A look at the 1999 performance tables from Caps and Micropal reveals a
small number of truly active funds at the top of the leaderboard
substantially outperforming both the indices and the median fund. The
common factor uniting these funds is their philosophy of genuinely active
management, aiming to add value through asset allocation and stock
The key to outperforming at a stock selection level is running a focused,
concentrated portfolio rather than the 250-350 stocks which comprise the
typical portfolio of an “active” manager. Such diverse funds as these can
at best simply replicate the index at a higher price than a genuine index
Therefore, we need to redefine what we mean by an active manager to
separate out from the herd those managers who are really aiming to add
value at both an asset allocation and a stock selection level. Only then
can we find a real revival of active managers.
The Caps survey had the widest dispersion of returns from the median in
its history in 1999, with the top three funds producing twice the median
return, three-and-a-half times the median and over seven times the median
respectively. The active revival is therefore under way, albeit with a
smaller number of managers than it should it be.
Last year was a better year for active managers than 1998, when the top 10
stocks in the pharmaceutical and banking sectors helped index funds
outperform active managers. The risks of index funds, however, have never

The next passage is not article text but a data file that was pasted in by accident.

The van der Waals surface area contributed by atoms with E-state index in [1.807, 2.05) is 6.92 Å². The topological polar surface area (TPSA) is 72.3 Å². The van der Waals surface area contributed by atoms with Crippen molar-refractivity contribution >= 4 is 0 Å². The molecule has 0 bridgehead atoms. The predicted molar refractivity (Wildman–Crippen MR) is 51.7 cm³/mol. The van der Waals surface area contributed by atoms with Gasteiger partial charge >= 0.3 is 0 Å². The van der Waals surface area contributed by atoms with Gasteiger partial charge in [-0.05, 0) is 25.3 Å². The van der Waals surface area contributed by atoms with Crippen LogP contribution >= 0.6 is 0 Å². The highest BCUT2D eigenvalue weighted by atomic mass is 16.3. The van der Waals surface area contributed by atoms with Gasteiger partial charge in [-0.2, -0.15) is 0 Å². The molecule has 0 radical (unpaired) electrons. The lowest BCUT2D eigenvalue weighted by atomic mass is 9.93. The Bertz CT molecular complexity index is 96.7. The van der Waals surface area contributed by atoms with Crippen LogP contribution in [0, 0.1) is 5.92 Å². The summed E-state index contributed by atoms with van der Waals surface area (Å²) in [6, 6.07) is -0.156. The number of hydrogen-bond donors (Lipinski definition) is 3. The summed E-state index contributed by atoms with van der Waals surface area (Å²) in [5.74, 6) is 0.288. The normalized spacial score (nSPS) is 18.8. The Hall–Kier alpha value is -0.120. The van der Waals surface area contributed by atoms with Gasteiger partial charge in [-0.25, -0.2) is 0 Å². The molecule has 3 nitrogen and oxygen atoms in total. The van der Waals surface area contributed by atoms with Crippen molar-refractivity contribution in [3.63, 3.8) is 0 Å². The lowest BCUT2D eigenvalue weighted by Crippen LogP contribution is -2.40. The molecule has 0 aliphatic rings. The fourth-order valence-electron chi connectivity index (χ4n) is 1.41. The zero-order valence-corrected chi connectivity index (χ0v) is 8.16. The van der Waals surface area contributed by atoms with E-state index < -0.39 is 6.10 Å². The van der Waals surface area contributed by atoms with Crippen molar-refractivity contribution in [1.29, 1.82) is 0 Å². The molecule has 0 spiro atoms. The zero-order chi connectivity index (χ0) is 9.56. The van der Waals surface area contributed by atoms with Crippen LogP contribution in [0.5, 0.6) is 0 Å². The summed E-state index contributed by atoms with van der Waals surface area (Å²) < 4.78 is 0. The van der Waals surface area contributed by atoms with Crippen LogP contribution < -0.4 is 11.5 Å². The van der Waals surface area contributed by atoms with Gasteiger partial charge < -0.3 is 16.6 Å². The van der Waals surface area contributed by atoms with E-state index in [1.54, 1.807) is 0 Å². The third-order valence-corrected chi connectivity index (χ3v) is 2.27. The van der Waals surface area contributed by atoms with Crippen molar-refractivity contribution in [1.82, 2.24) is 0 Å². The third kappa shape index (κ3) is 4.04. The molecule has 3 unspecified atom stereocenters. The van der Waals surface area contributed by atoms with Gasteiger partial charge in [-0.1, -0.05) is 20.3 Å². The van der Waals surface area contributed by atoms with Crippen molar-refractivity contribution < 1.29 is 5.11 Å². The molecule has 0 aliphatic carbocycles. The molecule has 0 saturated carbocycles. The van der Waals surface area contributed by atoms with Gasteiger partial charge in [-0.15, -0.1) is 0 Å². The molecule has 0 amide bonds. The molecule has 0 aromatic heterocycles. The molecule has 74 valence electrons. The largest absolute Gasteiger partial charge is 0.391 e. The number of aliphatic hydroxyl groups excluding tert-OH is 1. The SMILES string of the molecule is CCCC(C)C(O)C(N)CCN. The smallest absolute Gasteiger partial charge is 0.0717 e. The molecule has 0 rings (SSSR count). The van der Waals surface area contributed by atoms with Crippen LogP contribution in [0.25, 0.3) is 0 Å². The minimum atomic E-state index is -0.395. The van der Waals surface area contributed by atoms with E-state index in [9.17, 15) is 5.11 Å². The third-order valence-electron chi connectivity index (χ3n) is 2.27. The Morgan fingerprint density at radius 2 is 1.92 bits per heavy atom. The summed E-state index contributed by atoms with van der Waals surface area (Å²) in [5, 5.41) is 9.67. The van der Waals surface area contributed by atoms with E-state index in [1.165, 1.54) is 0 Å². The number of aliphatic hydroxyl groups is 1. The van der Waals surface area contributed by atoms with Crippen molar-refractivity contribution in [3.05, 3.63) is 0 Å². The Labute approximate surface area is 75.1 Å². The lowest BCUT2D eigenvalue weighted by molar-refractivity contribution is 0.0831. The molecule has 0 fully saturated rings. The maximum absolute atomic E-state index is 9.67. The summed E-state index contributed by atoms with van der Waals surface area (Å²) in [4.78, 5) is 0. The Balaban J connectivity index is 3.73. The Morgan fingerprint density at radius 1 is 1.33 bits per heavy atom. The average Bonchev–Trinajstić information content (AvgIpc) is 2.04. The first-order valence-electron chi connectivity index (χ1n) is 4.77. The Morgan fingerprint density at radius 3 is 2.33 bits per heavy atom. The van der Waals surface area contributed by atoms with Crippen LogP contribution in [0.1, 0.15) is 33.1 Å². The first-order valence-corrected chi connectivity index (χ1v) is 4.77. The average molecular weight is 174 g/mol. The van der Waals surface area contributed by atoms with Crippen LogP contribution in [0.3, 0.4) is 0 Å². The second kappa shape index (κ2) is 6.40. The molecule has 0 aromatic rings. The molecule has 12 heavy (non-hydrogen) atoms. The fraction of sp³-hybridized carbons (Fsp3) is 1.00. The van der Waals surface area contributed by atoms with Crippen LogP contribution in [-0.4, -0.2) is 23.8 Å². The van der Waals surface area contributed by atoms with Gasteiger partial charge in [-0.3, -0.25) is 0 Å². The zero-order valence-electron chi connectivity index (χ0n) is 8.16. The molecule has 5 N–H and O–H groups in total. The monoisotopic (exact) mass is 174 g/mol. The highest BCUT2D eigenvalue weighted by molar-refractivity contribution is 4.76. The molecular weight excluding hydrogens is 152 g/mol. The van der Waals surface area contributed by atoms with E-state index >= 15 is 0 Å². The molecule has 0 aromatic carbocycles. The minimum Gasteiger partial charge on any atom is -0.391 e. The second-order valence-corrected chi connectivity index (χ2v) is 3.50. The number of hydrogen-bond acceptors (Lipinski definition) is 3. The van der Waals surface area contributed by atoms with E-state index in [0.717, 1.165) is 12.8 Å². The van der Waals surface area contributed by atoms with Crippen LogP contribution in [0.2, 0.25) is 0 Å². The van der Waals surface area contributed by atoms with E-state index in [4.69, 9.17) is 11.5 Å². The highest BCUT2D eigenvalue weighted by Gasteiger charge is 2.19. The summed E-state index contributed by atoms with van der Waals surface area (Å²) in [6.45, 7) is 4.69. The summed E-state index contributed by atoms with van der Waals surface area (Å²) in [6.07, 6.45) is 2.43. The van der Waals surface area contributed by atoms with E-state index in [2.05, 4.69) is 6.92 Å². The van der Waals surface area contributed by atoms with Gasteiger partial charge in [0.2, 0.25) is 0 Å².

been higher, with vast market capitalisations arising out of mega-mergers.
For example, Vodafone now owns Mannesmann, BP-Amoco contains Atlantic
Richfield as well as Arco while Glaxo-Wellcome has combined with Smithkline
Beecham to create companies which are or will comprise more than 10 per
cent of the FTSE 100 index.
The top 10 companies in the FTSE 100 actually account for more than 40 per
cent of the benchmark’ entire market capitalisation.
Tracker funds are also unique in that every purchase of a FTSE 100 tracker
benefits every other tracker fund equally. This is obviously unlike
discretionary funds where an investment in one active fund manager will go
into stocks that are not necessarily a significant part of any other active
fund manager’ holdings.
Costs are a frequently argued benefit in favour of index funds and, where
the returns of an active manager are closely tracking indices, then an
index fund is likely to beat a closet indexer over time, simply by virtue
of lower charges.
A truly active manager, however, who has scope to take a different view to
the index, will have his higher charges easily absorbed by the
substantially higher returns he should be able to generate by superior
stock selection and asset allocation.
A genuinely active manager has nothing to fear from tracker funds. In the
US, where indexation in institutional pension funds is more than 30 per
cent of the value of funds, there is a huge demand for specialist or
satellite active managers who can outperform in their chosen areas of
excellence. The future looks bright for the truly active manager in the UK.